Spin the Globe with Justin Butner

A world citizen may provide value to society by using knowledge acquired across cultural contexts.

The Langoliers

Tuesday night 6/22

There are countless predictions and prophecies on how the world will end. The rapture, the apocalypse, nuclear winter, supernova, wars, pestilence, the zombie plague, the Stand, I Am Legend. Tonight has helped me to see one such possible outcome – simple disappearance of humanity. On an island so sparsely populated as Iceland, going for stretches without crossing paths is not unheard of. Since leaving Skaftafell National Park – a portion of the south of Europe’s largest glacier – our path has been around the southeastern portion of the country, a land that has no human civilization save for a couple harbor outposts. The desolation is understandable. This is a portion of the country that does not want to be inhabited. It is frigid cold even in June. The weather is dreary cloudy and drizzly, and even when the sun comes out it isn’t for long. Were you trying to build out here, you would first have issues with the terriain being entirely rubble. The house might stand for some time before you realized the rubble was volcanic. If the eruption didn’t kill you, the ensuing glacial floods would soon swamp your lands. And if the force of the flood didn’t take out your house, the boulders washed through would. The environment is the weirdest kind of scorched earth – this is not man-made atomic desolation; this is simply the earth rejecting humanity and returning to a pristine state.

From here, the east fjords are similarly stark with clouds, cliffs, and remote nothingness. It is Big Sur, minus the multimillion dollar houses and the cars coming the other direction. The map we are following has a limited number of place names. Some are huge font – Reykjavik and Akureyri. Some large (these are the 1000 people villages). Some medium (200 people or so). And some in small font, either without or with parentheses. These are up to a few houses, the former being inhabited, the latter being abandoned. The sheer lack of things to put on a road map allows 50-year old abandoned homesteads to still be noteworthy.

We pulled off at a collapsed farm building in absence of any surrounding architecture. While I took photos, sheep bleated at me and birds overhead sent eerie cries. The ground was unstable and had started to absorb the completely rusted farm implements that had been left to the elements.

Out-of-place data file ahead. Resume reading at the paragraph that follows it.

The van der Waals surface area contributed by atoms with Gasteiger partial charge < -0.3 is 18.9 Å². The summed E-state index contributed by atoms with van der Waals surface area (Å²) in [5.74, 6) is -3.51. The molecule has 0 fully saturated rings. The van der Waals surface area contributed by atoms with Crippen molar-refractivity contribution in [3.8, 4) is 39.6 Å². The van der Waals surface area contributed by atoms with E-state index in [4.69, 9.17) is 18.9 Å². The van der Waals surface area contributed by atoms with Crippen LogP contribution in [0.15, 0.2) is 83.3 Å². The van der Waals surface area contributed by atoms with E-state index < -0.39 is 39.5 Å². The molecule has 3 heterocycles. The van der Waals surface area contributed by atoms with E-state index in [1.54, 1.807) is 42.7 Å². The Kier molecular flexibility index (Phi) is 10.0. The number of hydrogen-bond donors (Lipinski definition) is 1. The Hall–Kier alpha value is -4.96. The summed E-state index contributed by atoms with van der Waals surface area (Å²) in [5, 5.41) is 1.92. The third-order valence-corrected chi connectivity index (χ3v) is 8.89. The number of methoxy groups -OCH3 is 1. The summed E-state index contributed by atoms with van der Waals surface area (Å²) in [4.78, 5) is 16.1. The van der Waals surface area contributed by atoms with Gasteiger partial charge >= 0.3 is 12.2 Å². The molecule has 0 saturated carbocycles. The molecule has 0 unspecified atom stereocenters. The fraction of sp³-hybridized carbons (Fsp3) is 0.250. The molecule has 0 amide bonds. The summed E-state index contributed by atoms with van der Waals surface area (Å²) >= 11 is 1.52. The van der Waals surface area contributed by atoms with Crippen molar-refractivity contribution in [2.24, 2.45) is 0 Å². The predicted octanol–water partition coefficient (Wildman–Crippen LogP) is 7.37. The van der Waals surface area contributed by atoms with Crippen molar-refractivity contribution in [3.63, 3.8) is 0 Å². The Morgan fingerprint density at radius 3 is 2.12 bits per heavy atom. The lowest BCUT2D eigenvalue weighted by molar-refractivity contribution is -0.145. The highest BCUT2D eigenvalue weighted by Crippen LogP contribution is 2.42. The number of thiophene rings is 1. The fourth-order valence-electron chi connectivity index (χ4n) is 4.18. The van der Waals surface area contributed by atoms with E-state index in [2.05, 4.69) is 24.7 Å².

Just down the road, another partial building bore some Banksy-like graffiti. A simple hitchhiker facing the road, thumb out, and a sign that said Metropolis.  His most obvious conveyance was one of fatigue with middle-of-nowhere existence, ready to move on to a place with something – anything – to do. But he was dark and his face obscured, making him an unsettling character. His silhouette on the wall evoked thoughts of atomic explosion human silhouettes on the sides of buildings. We pressed on.

We stopped at a couple abandoned houses for photographs. The latter was along a washed out gravel road, next to a partially earthly-reclaimed shed and a boarded up second shed. The house itself was small, a wooden outpost with two rooms on each floor and a steel door locked shut. On the windowsill was a book sans cover yellowed from years of exposure and a bottle whose label  looked to be from the 60s. The clouds had come in more by now, creating the darkest light that can be had in Iceland in late June. Midnight about 20 meters under the cloud line, looking over a frigid ocean lapping at the desolate shores from the vantage point of an abandoned home, still light enough to read the terrain’s absence of life.

By the time we rolled into our final destination for the night, we hadn’t seen other living souls in hours. This was the end of humanity. Power was still going and the structures of man were still there, but man was absent. The world was at peace.

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This entry was posted on June 22, 2010 by in Uncategorized.

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